Gardiner’s play has also generated positive responses from various police departments, sex crimes units along with a handful of women’s organizations. After the performance an open forum is held to discuss the issues of sexual assault and rape.

“I had no idea that this play was going to break so much ground. I believe I am the first person to ever openly talk about, specifically drug facilitated sexual assault, in an artistic way,” Gardiner said. “I think that’s why I had more work than I could handle right off the top because the issue was such a problem and nobody had a resource. Safety presentations, lectures can be effective but not as effective as theatre.”

For the first two years that Dissolve ran, Gardiner hid her connection to issue of sexual assault. Gardiner said she often told people that the play was based on a friend’s experience instead of her own.

“I want to be known as an artist and as a writer and an actor. I don’t want to be known as a victim of this but I guess it’s more important that I am a survivor of this and that message is important to get across to anybody, that you can survive this and you can thrive and it doesn’t have to define you. It is just something that happened to you that isn’t your fault,” Gardiner said.

Tickets for Dissolve are $10 for students and $15 adults and can be purchased at www.havensociety.com

It was in the spring of 2000 and Meghan Gardiner was in her junior year of university when she woke up beside a total stranger one morning.

“I remember nothing. Still to this day I remember nothing,” Gardiner said. “I don’t have a clue as to what happened.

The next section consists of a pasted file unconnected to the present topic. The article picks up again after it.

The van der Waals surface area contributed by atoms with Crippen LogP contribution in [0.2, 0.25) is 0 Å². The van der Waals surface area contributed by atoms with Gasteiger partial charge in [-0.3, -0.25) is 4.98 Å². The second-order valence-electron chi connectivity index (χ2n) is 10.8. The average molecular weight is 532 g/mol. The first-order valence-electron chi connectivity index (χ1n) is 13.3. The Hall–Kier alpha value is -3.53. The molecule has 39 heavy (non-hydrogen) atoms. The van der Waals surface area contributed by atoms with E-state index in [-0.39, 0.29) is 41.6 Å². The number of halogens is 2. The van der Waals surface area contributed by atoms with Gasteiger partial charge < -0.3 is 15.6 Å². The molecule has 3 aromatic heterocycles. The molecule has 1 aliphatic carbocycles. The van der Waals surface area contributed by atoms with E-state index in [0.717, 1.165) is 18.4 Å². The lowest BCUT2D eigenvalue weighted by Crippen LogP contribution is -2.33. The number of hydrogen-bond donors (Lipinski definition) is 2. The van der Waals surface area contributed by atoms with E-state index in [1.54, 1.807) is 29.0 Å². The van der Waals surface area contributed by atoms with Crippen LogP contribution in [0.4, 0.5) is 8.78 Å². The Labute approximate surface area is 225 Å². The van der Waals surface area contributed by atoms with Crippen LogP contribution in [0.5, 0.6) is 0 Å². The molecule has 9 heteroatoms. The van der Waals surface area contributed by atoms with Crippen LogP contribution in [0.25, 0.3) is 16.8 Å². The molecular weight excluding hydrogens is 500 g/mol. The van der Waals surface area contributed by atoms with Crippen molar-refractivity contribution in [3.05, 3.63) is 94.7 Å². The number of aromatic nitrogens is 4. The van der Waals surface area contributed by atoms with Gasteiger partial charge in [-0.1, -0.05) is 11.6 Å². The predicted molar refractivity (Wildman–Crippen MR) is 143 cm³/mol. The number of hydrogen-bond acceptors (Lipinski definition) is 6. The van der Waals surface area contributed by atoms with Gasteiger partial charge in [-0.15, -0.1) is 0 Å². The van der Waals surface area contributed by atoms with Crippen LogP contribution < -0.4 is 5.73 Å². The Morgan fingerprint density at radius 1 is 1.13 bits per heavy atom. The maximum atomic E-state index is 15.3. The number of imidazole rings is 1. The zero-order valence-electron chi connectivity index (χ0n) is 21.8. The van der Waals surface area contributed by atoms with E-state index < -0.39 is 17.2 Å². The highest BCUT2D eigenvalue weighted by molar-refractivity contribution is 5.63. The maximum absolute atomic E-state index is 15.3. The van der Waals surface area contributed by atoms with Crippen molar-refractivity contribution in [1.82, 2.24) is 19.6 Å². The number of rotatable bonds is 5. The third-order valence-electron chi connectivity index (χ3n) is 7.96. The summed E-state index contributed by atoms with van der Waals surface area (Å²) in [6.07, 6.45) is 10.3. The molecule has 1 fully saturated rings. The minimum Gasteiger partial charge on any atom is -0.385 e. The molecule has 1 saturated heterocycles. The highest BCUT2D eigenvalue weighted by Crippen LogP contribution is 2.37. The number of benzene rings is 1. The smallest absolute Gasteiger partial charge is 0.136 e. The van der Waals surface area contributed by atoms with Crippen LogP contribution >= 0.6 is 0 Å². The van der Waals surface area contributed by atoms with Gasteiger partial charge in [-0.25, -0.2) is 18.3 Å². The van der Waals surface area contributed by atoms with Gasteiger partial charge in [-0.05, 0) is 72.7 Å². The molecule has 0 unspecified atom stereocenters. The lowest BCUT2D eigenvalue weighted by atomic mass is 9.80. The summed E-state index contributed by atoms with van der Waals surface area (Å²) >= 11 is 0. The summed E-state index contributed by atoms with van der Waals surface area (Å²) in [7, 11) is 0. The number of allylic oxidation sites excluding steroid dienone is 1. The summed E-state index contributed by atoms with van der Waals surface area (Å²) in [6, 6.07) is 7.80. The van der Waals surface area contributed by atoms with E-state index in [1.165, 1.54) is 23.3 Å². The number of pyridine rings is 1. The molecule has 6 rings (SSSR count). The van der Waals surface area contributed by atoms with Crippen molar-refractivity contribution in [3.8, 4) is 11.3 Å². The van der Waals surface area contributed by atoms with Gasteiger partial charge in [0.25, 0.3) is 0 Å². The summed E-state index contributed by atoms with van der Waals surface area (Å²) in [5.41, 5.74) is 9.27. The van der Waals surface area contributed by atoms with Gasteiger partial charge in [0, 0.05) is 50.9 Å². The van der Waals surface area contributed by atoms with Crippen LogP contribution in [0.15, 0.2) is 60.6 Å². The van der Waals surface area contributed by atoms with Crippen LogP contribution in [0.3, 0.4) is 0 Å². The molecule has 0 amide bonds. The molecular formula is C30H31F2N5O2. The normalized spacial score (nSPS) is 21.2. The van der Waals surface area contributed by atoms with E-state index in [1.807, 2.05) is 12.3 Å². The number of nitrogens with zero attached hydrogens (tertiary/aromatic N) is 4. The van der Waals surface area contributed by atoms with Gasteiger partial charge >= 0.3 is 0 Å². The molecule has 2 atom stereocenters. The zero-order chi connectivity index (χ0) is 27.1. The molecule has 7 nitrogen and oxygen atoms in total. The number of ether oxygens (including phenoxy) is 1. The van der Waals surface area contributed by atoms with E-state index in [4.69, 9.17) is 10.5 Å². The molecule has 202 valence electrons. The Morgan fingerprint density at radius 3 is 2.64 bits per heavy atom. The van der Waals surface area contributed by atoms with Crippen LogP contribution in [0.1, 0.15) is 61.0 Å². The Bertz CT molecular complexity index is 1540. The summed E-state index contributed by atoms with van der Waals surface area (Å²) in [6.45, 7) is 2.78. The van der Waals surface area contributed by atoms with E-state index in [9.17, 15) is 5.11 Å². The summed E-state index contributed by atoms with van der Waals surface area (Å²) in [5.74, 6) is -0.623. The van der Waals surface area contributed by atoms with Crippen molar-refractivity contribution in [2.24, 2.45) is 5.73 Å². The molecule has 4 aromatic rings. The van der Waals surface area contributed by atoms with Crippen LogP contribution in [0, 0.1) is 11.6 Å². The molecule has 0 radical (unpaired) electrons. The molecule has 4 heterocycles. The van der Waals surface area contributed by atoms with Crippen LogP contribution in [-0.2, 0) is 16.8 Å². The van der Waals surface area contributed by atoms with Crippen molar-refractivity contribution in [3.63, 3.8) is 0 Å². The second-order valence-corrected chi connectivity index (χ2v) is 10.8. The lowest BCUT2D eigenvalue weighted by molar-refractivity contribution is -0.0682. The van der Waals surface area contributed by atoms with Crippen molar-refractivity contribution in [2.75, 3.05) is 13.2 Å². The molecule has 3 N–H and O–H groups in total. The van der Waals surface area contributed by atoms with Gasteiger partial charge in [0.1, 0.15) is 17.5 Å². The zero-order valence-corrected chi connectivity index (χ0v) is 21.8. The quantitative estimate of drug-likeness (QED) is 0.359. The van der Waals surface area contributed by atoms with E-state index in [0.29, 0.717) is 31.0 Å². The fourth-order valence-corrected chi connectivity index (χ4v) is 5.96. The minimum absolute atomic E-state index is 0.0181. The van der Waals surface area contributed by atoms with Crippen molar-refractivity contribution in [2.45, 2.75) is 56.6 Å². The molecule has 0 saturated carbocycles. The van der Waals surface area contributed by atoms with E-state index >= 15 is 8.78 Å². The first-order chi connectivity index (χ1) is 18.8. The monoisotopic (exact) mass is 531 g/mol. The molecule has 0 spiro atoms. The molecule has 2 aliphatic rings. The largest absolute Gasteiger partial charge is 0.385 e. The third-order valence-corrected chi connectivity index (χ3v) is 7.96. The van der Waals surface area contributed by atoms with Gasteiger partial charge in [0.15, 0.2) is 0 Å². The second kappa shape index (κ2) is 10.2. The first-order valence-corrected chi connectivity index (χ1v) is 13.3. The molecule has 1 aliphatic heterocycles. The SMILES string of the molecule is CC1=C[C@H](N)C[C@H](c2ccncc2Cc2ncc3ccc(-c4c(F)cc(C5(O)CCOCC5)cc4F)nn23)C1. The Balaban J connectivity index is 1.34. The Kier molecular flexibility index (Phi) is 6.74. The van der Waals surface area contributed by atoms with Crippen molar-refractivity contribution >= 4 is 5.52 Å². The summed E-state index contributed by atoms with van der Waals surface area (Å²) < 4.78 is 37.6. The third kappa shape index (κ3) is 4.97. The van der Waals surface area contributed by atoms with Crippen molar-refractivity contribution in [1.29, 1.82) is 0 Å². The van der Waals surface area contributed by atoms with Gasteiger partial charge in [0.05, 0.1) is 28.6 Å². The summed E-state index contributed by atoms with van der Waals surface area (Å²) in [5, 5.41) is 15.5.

The night before Gardiner had attended a house party, where she remembered having only one drink before passing out.

“Immediately I thought I must’ve somehow drank a lot of alcohol, but that turned out not to be the case,” Gardiner said.

Gardiner, who was studying arts at the University of British Columbia, suspected that something serious had happened to her the night before and went to a hospital, where she discovered that her drink spiked with gamma hydroxybutyrate (GHB).

“It was a horrific experience as you can imagine … I didn’t really know a lot at that time about these drugs. I just thought it was my fault and pretended that it hadn’t happened.”

GHB is often called liquid ecstasy because of its euphoric or relaxed effect on users, which can occur within 10 to 20 minutes after ingestion. The drug comes in a variety of forms such as a colourless, tasteless and odorless liquid and can be easily slipped into drinks. Users of GHB often suffer from short-term memory loss.

When Gardiner returned to UBC the following year she was tasked with creating a one-person play. At first, Gardiner struggled to come up with an idea for the play but after heading some advice from her professor, she began to write down her emotions from that fateful Spring morning.

“All the sudden I had something to write about … I had a lot to say. I was fueled by a lot of emotion,” Gardiner said.

That sudden spark from her professor’s advice mixed with the fuel of her emotions eventually flamed into a dark comedy play called DISSOLVE, which has been burning brightly now for over 10-years.

“I had about a 10 minute version by the time I graduated and then two years later I had written a full-length version, which is the show that is now touring,” Gardiner said.

The one-woman, 16-character play stars Emmelia Gordon and deals with the issues surrounding drug-facilitated sexual assault in an informative, humorous and entertaining fashion. DISSOLVE will be at Malaspina Theatre at Vancouver Island University on Thursday (Feb. 13).

“The show is entertaining. It is a piece of theatre and in fact I would even go as far as saying that is a dark comedy … this isn’t a one women sob story on sexual assault. This is a show about real people, real humans in real situations and every character could have stepped in but they didn’t and it’s their actions that are portrayed,” Gardiner said.